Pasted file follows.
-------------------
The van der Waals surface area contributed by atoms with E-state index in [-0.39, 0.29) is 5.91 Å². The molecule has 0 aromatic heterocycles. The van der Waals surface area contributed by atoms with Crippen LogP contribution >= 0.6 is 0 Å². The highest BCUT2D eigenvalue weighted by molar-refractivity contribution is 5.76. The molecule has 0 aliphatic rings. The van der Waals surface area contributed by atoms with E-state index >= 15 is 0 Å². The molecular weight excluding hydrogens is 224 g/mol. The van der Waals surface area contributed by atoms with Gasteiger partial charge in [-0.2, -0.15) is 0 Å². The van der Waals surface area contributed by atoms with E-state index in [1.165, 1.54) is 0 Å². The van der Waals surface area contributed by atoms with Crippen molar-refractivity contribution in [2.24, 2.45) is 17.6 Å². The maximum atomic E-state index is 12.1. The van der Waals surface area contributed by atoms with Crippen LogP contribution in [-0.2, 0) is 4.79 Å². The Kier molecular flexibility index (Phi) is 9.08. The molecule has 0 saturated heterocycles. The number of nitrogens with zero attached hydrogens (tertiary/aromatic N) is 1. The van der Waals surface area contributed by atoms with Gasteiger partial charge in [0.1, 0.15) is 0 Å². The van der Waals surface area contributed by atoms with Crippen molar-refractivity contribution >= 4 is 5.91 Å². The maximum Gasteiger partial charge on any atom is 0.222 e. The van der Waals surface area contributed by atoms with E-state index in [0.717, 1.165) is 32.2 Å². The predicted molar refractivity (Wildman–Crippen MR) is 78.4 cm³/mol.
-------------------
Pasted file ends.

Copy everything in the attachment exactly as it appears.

The van der Waals surface area contributed by atoms with E-state index in [-0.39, 0.29) is 5.91 Å². The molecule has 0 aromatic heterocycles. The van der Waals surface area contributed by atoms with Crippen LogP contribution >= 0.6 is 0 Å². The highest BCUT2D eigenvalue weighted by molar-refractivity contribution is 5.76. The molecule has 0 aliphatic rings. The van der Waals surface area contributed by atoms with E-state index >= 15 is 0 Å². The molecular weight excluding hydrogens is 224 g/mol. The van der Waals surface area contributed by atoms with Gasteiger partial charge in [-0.2, -0.15) is 0 Å². The van der Waals surface area contributed by atoms with E-state index in [1.165, 1.54) is 0 Å². The van der Waals surface area contributed by atoms with Crippen molar-refractivity contribution in [2.24, 2.45) is 17.6 Å². The maximum atomic E-state index is 12.1. The van der Waals surface area contributed by atoms with Crippen LogP contribution in [-0.2, 0) is 4.79 Å². The Kier molecular flexibility index (Phi) is 9.08. The molecule has 0 saturated heterocycles. The number of nitrogens with zero attached hydrogens (tertiary/aromatic N) is 1. The van der Waals surface area contributed by atoms with Gasteiger partial charge in [0.1, 0.15) is 0 Å². The van der Waals surface area contributed by atoms with Crippen molar-refractivity contribution >= 4 is 5.91 Å². The maximum Gasteiger partial charge on any atom is 0.222 e. The van der Waals surface area contributed by atoms with E-state index in [0.717, 1.165) is 32.2 Å². The predicted molar refractivity (Wildman–Crippen MR) is 78.4 cm³/mol.